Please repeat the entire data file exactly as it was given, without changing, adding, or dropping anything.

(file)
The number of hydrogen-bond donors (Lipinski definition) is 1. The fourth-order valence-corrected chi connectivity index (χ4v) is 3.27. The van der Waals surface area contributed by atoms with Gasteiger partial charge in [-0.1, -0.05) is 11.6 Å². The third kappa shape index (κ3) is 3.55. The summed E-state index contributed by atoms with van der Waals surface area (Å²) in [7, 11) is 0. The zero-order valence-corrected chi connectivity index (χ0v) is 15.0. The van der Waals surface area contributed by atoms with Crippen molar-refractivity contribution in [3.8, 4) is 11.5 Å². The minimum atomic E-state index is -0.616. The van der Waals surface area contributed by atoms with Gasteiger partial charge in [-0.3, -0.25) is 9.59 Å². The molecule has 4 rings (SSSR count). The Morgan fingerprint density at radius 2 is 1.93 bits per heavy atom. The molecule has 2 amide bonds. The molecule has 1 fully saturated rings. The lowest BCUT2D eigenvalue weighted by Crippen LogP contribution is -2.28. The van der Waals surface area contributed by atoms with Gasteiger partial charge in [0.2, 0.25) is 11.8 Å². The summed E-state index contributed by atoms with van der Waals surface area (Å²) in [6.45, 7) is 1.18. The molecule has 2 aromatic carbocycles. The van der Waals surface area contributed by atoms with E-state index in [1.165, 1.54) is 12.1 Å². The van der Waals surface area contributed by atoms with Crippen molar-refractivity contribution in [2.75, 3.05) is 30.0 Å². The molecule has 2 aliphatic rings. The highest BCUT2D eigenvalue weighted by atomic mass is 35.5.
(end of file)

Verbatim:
The number of hydrogen-bond donors (Lipinski definition) is 1. The fourth-order valence-corrected chi connectivity index (χ4v) is 3.27. The van der Waals surface area contributed by atoms with Gasteiger partial charge in [-0.1, -0.05) is 11.6 Å². The third kappa shape index (κ3) is 3.55. The summed E-state index contributed by atoms with van der Waals surface area (Å²) in [7, 11) is 0. The zero-order valence-corrected chi connectivity index (χ0v) is 15.0. The van der Waals surface area contributed by atoms with Crippen molar-refractivity contribution in [3.8, 4) is 11.5 Å². The minimum atomic E-state index is -0.616. The van der Waals surface area contributed by atoms with Gasteiger partial charge in [-0.3, -0.25) is 9.59 Å². The molecule has 4 rings (SSSR count). The Morgan fingerprint density at radius 2 is 1.93 bits per heavy atom. The molecule has 2 amide bonds. The molecule has 1 fully saturated rings. The lowest BCUT2D eigenvalue weighted by Crippen LogP contribution is -2.28. The van der Waals surface area contributed by atoms with Gasteiger partial charge in [0.2, 0.25) is 11.8 Å². The summed E-state index contributed by atoms with van der Waals surface area (Å²) in [6.45, 7) is 1.18. The molecule has 2 aromatic carbocycles. The van der Waals surface area contributed by atoms with E-state index in [1.165, 1.54) is 12.1 Å². The van der Waals surface area contributed by atoms with Crippen molar-refractivity contribution in [2.75, 3.05) is 30.0 Å². The molecule has 2 aliphatic rings. The highest BCUT2D eigenvalue weighted by atomic mass is 35.5.